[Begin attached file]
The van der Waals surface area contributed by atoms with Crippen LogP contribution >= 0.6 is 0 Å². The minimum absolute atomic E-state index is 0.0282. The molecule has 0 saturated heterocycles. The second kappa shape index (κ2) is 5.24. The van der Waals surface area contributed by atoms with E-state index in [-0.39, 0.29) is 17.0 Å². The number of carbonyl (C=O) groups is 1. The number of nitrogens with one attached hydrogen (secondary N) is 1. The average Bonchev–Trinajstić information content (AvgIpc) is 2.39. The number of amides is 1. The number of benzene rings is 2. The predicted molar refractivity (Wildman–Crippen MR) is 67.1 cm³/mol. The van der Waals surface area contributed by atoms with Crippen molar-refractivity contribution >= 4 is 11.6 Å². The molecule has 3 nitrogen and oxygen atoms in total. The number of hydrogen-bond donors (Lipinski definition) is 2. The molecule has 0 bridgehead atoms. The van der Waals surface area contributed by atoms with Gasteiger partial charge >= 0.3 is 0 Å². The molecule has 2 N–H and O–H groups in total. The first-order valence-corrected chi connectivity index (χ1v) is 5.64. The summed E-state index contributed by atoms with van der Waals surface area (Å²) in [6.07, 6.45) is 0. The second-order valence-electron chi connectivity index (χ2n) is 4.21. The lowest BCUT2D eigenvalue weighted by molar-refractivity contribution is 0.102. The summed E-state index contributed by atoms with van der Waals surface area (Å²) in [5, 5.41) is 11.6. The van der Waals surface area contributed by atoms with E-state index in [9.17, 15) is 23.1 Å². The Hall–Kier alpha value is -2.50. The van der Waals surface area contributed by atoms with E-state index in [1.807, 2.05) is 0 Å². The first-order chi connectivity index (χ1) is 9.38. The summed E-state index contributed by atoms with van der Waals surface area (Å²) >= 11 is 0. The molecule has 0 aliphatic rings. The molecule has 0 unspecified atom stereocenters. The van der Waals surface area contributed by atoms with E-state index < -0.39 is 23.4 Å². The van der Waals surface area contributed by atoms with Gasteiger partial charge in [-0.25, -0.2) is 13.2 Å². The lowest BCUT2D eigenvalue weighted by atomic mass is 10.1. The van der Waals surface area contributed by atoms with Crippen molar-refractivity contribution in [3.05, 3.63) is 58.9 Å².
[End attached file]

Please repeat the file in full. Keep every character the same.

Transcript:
The van der Waals surface area contributed by atoms with Crippen LogP contribution >= 0.6 is 0 Å². The minimum absolute atomic E-state index is 0.0282. The molecule has 0 saturated heterocycles. The second kappa shape index (κ2) is 5.24. The van der Waals surface area contributed by atoms with E-state index in [-0.39, 0.29) is 17.0 Å². The number of carbonyl (C=O) groups is 1. The number of nitrogens with one attached hydrogen (secondary N) is 1. The average Bonchev–Trinajstić information content (AvgIpc) is 2.39. The number of amides is 1. The number of benzene rings is 2. The predicted molar refractivity (Wildman–Crippen MR) is 67.1 cm³/mol. The van der Waals surface area contributed by atoms with Crippen molar-refractivity contribution >= 4 is 11.6 Å². The molecule has 3 nitrogen and oxygen atoms in total. The number of hydrogen-bond donors (Lipinski definition) is 2. The molecule has 0 bridgehead atoms. The van der Waals surface area contributed by atoms with Gasteiger partial charge >= 0.3 is 0 Å². The molecule has 2 N–H and O–H groups in total. The first-order valence-corrected chi connectivity index (χ1v) is 5.64. The summed E-state index contributed by atoms with van der Waals surface area (Å²) in [6.07, 6.45) is 0. The second-order valence-electron chi connectivity index (χ2n) is 4.21. The lowest BCUT2D eigenvalue weighted by molar-refractivity contribution is 0.102. The summed E-state index contributed by atoms with van der Waals surface area (Å²) in [5, 5.41) is 11.6. The van der Waals surface area contributed by atoms with E-state index in [9.17, 15) is 23.1 Å². The Hall–Kier alpha value is -2.50. The van der Waals surface area contributed by atoms with E-state index in [1.807, 2.05) is 0 Å². The first-order chi connectivity index (χ1) is 9.38. The summed E-state index contributed by atoms with van der Waals surface area (Å²) >= 11 is 0. The molecule has 0 aliphatic rings. The molecule has 0 unspecified atom stereocenters. The van der Waals surface area contributed by atoms with E-state index < -0.39 is 23.4 Å². The van der Waals surface area contributed by atoms with Gasteiger partial charge in [-0.25, -0.2) is 13.2 Å². The lowest BCUT2D eigenvalue weighted by atomic mass is 10.1. The van der Waals surface area contributed by atoms with Crippen molar-refractivity contribution in [3.05, 3.63) is 58.9 Å².